EBITDA: Some Things to Consider
John Kielich, Managing Director, Kolb+Co. M&A Advisers
As an adviser on merger and acquisition (M&A) transactions, I am acutely aware of how many buyers, sellers and advisers rely on
Earnings Before Interest Taxes Depreciation and Amortization (EBITDA) for determining the fair price of a transaction. That said,
throughout my training and sixteen years as the head of corporate development, I have found that EBITDA is not the basis for the
value of a target nor a supported technique on valuation projects. Yet it is discussed and used often in the M&A world.
EBITDA is most helpful when used to convert a price to a common reference point for the parties involved in a transaction. As a
buyer it gives you a gauge for the pricing of current deals. As a seller it gives you a point of reference for the offer you might get.
For an M&A adviser it provides a good starting point for when your client asks, "How much am I worth?" or "How much should I
expect to pay?" In addition, there is a wealth of information published on deal pricing as a multiple of EBITDA. So, why not use
I will start with my basic bias that a buyer needs to base a price on the present value of the projected free cash flow of the
business. Certainly the application of this method is not without its challenges, but it is based on what I think should be most
critical to a buyer, cash flow. It is cash that pays off the cost of an acquisition, and, while EBITDA has been used often as a
substitute for cash flow, it is not always perfect.
First consider the add-back for depreciation within the EBITDA calculation. This is a non-cash item, and, in theory, it does belong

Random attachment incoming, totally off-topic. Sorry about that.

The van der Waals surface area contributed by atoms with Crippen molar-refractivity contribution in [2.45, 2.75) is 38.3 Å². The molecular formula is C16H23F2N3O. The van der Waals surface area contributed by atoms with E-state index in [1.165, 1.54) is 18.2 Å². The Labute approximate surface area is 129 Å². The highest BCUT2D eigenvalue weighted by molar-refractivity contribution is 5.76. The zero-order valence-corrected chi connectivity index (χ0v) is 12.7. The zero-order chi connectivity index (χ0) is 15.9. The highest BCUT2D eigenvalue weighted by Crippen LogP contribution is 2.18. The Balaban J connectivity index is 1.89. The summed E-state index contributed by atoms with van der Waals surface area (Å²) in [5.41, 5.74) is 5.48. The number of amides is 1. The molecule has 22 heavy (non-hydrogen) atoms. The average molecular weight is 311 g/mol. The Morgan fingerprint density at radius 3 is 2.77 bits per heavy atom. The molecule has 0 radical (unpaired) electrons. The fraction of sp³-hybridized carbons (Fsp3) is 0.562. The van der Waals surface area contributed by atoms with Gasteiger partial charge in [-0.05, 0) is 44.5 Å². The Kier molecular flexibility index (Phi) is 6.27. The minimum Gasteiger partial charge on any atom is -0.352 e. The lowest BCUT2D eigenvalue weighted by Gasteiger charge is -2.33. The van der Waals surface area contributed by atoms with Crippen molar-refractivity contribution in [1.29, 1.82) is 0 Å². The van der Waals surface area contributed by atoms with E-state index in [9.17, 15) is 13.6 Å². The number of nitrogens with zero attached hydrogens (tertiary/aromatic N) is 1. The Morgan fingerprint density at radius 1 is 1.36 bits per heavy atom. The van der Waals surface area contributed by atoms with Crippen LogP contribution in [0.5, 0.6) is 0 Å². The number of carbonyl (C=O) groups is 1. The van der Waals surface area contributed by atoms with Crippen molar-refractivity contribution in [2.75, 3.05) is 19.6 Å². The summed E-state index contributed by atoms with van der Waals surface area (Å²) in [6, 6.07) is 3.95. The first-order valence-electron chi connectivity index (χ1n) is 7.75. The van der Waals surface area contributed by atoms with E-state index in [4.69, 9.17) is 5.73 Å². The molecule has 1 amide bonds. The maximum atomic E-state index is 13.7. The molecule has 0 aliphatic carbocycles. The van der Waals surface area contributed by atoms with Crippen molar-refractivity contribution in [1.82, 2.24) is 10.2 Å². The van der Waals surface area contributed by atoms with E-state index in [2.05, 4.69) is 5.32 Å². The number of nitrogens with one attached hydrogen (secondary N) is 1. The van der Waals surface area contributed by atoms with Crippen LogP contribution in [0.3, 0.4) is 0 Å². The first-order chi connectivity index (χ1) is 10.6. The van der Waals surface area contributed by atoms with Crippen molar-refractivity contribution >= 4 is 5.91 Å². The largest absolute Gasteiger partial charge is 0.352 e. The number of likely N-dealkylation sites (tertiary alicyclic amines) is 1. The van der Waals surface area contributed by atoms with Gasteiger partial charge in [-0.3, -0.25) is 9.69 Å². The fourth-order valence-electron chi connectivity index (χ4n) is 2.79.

as an add-back to earnings in order to produce cash flow from operations. However, buyers need to ask two questions:
1. How much is needed in capital expenditures to support the business?
2. Has the business either deferred the acquisition of needed fixed assets or are there additional expenditures that are
needed to grow the top line of the company?
If the answer to either question is yes, then the cash outlay needs to be considered in the projections. These capital expenditures
are real cash and are not apparent when only considering EBITDA.
In addition to capital expenditures, working capital is another area that is often overlooked. I define working capital as accounts
receivable, plus inventory, minus accounts payable. Simply using EBITDA as a substitute for cash flow has a built-in assumption
that working capital stays the same. This is often not the case particularly if there are assumptions that include increasing revenue.
In many instances the increase in revenue is only achieved by having a higher level of accounts receivable and inventory. This is
another use of cash that needs to be considered in the analysis.
I could also argue the need to include taxes in your analysis of what a company is really worth. It is very likely that we will see an
increase in tax rates both at a corporate and an individual level. As a result, the amount of discretionary cash available to service
debt in the future will decrease regardless of the structure of the entity.
It is all about cash. Cash is what sellers want and what buyers need to acquire companies and ultimately pay loans back to the
banks. EBITDA is not always the same as cash, so be careful. I have a Microsoft Excel tool that uses the concept of free cash
flow for estimating a price. To receive the spreadsheet, please email me at jkielich@KolbCo.com.
John Kielich | jkielich@KolbCo.com